Kristin Rogde and colleagues from the Campbell Collaboration have completed a systematic review that examines the effects of linguistic comprehension instruction on generalized measures of language and reading comprehension skills. Examples of linguistic comprehension skills include vocabulary, grammar, and narrative skills.
The authors searched literature dating back to 1986, and identified 43 studies to include in the review, including samples of both pre-school and school-aged participants. Randomized controlled trials and quasi-experiments with a control group and a pre-post design were included. Key findings of the review were as follows:
- The linguistic comprehension programs included in the review display a small positive immediate effect on generalized outcomes of linguistic comprehension.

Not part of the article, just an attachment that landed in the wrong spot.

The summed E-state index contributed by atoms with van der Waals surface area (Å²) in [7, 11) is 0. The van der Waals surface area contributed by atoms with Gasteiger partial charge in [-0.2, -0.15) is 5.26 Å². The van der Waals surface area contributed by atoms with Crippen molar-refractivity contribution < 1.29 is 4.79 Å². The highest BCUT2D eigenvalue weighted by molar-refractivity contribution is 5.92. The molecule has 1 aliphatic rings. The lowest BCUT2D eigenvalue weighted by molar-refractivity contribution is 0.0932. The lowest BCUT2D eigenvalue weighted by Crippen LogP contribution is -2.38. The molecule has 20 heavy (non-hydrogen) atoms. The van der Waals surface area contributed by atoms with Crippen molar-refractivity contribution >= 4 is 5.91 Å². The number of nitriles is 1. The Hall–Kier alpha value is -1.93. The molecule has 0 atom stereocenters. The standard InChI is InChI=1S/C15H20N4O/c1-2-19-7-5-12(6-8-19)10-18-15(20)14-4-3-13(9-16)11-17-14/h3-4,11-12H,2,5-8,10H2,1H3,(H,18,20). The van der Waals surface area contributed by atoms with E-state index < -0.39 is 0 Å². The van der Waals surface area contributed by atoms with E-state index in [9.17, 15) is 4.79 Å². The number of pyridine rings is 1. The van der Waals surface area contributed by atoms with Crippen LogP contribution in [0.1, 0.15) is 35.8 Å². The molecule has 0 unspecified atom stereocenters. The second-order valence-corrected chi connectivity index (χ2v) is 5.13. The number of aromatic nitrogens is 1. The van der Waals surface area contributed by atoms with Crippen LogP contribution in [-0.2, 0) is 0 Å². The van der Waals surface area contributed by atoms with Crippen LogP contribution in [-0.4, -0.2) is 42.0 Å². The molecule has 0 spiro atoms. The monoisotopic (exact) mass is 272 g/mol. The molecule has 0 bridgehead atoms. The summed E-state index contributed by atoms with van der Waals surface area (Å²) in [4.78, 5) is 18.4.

- The effect of the programs on generalized measures of reading comprehension is negligible.
- Few studies report follow-up assessment of their participants.
According to the authors, linguistic comprehension instruction has the potential to increase children’s general linguistic comprehension skills. However, there is variability in effects related to the type of outcome measure that is used to examine the effect of such instruction on linguistic comprehension skills.
Source (Open Access): Rogde, K., Hagen, Å. M., Melby‐Lervåg, M., & Lervåg, A. (2019). The effect of linguistic comprehension instruction on generalized language and reading comprehension skills: A systematic review. Campbell Systematic Reviews, 15(4), e1059.doi:10.1002/cl2.1059